As with any siblings there was sometimes jealously. Henry's career got off to an early start and William was a bit nonplussed. William didn't publish his first book until he was forty-eight but after that, his reputation grew and he no longer had anything to be jealous of Henry about.
It is clear that despite their differences, William and Henry loved each other very much. They also inspired and challenged each other. As they grew older and their personal aesthetics became more diverged, Henry was always able to be generous with his praise for William's work. But big brother William, thinking he was helping Henry, offered up criticism. After reading The Golden Bowl William wrote,
But why won’t you, just to please Brother, sit down and write a new book, with no twilight or mustiness in the plot, with great vigor and decisiveness in the action, no fencing in the dialogue, no psychological commentaries, and absolute straightness in the style?
I mean . . . to try to produce some uncanny form of thing, in fiction, that will gratify you, as Brother—but let me say, dear William, that I shall greatly be humiliated if you do like it, & thereby lump it, in your affection, with things, of the current age, that I have heard you express admiration for & that I would sooner descend to a dishonoured grave than have written.
William would complain to Henry for what he saw as Henry's "growing tendency toward 'over-refinement' or 'curliness' of style." Henry would reply that the popular style William advocated was tasteless and that he would rather starve than write that way.
As a book examining the letters between William and Henry and what light they shed on their relationship both filially, artistically and intellectually, it's pretty good. It made me want to read the letters even more so I could get more continuity and a better sense of their correspondence styles. It is also rather fun learning of their love for gossip and that even these two "greats" would bicker as siblings do. The thing about letters, as Henry found out when he read the letters of his idol, Balzac, is they humanize the minds we encounter in the books, bringing them down from the lofty heights and show the person, warts and all. Henry was utterly disappointed to learn how crass and vulgar Balzac could be as a person but I found it most delightful to meet the very human James brothers....more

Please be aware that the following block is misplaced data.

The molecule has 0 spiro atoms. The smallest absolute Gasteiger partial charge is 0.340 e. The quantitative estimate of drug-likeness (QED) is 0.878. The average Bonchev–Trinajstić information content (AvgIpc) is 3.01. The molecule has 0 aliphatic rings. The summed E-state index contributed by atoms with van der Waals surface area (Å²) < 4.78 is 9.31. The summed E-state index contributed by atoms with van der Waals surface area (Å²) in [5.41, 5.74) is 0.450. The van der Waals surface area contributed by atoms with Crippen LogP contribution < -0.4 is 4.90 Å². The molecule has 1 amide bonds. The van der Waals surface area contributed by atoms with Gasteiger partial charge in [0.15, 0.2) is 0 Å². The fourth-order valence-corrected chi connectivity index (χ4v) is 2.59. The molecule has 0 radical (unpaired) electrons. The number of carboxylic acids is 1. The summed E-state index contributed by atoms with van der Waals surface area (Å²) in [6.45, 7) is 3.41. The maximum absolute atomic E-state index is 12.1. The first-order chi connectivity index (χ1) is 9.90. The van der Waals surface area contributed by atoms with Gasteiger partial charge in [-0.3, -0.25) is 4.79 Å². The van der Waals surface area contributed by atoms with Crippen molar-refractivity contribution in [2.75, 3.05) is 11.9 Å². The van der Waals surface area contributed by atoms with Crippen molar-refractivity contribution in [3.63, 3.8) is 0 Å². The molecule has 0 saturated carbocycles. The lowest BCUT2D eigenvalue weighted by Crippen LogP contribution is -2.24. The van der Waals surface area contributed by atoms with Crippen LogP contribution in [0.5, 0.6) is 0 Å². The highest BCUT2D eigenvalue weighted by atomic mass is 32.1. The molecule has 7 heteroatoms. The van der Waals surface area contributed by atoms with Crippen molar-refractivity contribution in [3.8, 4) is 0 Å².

In the print versus digital divide Book Was There by Andrew Piper is the voice of reason. He is interested in examining the relationship between booksIn the print versus digital divide Book Was There by Andrew Piper is the voice of reason. He is interested in examining the relationship between books and screens, in identifying the fundamental differences as well as their similarities. Piper asks us
to remember the diversity that surrounds reading and the manifold, and sometimes strange, tools upon which is has historically been based. The question is not one of 'versus,' of two single antagonists squaring off in a ring; rather, the question is far more ecological in nature. How will these two very different species and their many varieties coexist within the greater ecosystem known as reading?
Through seven chapters Piper examines various aspects of reading books in print and on a screen. He looks at the physical nature of the book and how we respond to it. And he discuses how digital books are trickier because we don't ever see the book. We only see the device and the words appear on a screen. Where the book opens and invites us in, the screen keeps us out.
Another chapter examines the act of looking. When we read a book we see the words on the page but we are looking beyond the words and through the book. Screens, on the other hand, encourage us to look on as voyeurs. Instead of being a window we look through, a screen often becomes a "metalabyrinth of mutual regard." Still another chapter is about the page and what the page of a book does and how it affects the way we read in contrast to a "page" on a screen.
There is also a chapter on making notes and annotations and here Piper provides the best explanation about why handwriting is important that I have ever come across. Writing and reading are intimately connected. When we write with our hands we are also learning to draw and when we learn to draw we are also learning to "think more complexly with words." Research finds that children who learn how to draw before they write tend to produce more complex words and sentences. Drawing helps pull together all sorts of information in the brain, it is a way to think and analyze. Drawing and writing together add a whole new way of being able to think. Not to mention that the physical act of writing something by hand, say copying a passage from a book, helps us internalize and remember what we have written better than if we had just typed it.
Piper also has a chapter on sharing, one on reading and our relationship to the spaces we read in, and one on the connection between reading and mathematics.